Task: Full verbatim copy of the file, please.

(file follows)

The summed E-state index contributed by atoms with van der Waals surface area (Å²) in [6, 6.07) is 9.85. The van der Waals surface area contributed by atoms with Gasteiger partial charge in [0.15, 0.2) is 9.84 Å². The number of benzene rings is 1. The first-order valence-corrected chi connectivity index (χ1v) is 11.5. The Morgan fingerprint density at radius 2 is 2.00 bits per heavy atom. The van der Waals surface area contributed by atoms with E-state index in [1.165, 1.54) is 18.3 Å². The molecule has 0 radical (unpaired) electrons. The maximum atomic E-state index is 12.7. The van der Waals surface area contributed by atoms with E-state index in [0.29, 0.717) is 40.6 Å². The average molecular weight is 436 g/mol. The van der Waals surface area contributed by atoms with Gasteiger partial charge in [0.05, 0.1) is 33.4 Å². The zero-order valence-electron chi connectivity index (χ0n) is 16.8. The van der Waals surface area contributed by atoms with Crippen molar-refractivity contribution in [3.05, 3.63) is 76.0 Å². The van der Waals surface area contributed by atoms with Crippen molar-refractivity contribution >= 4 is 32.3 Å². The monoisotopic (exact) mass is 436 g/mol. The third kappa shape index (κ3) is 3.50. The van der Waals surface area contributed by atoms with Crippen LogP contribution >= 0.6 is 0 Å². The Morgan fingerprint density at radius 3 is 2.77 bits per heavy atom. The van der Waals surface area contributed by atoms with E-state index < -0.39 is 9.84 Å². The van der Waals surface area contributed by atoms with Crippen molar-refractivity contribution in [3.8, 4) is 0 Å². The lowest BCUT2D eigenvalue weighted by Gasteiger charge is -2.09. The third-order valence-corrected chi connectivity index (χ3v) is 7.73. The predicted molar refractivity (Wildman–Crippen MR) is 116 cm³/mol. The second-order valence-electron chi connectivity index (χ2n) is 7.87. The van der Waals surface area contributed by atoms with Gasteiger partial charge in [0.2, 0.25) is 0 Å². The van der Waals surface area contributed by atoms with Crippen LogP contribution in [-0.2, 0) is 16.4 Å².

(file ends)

The summed E-state index contributed by atoms with van der Waals surface area (Å²) in [6, 6.07) is 9.85. The van der Waals surface area contributed by atoms with Gasteiger partial charge in [0.15, 0.2) is 9.84 Å². The number of benzene rings is 1. The first-order valence-corrected chi connectivity index (χ1v) is 11.5. The Morgan fingerprint density at radius 2 is 2.00 bits per heavy atom. The van der Waals surface area contributed by atoms with E-state index in [1.165, 1.54) is 18.3 Å². The molecule has 0 radical (unpaired) electrons. The maximum atomic E-state index is 12.7. The van der Waals surface area contributed by atoms with E-state index in [0.29, 0.717) is 40.6 Å². The average molecular weight is 436 g/mol. The van der Waals surface area contributed by atoms with Gasteiger partial charge in [0.05, 0.1) is 33.4 Å². The zero-order valence-electron chi connectivity index (χ0n) is 16.8. The van der Waals surface area contributed by atoms with Crippen molar-refractivity contribution in [3.05, 3.63) is 76.0 Å². The van der Waals surface area contributed by atoms with Crippen molar-refractivity contribution >= 4 is 32.3 Å². The monoisotopic (exact) mass is 436 g/mol. The third kappa shape index (κ3) is 3.50. The van der Waals surface area contributed by atoms with Crippen LogP contribution >= 0.6 is 0 Å². The Morgan fingerprint density at radius 3 is 2.77 bits per heavy atom. The van der Waals surface area contributed by atoms with E-state index < -0.39 is 9.84 Å². The van der Waals surface area contributed by atoms with Crippen molar-refractivity contribution in [3.8, 4) is 0 Å². The lowest BCUT2D eigenvalue weighted by Gasteiger charge is -2.09. The third-order valence-corrected chi connectivity index (χ3v) is 7.73. The predicted molar refractivity (Wildman–Crippen MR) is 116 cm³/mol. The second-order valence-electron chi connectivity index (χ2n) is 7.87. The van der Waals surface area contributed by atoms with Gasteiger partial charge in [0.2, 0.25) is 0 Å². The van der Waals surface area contributed by atoms with Crippen LogP contribution in [-0.2, 0) is 16.4 Å².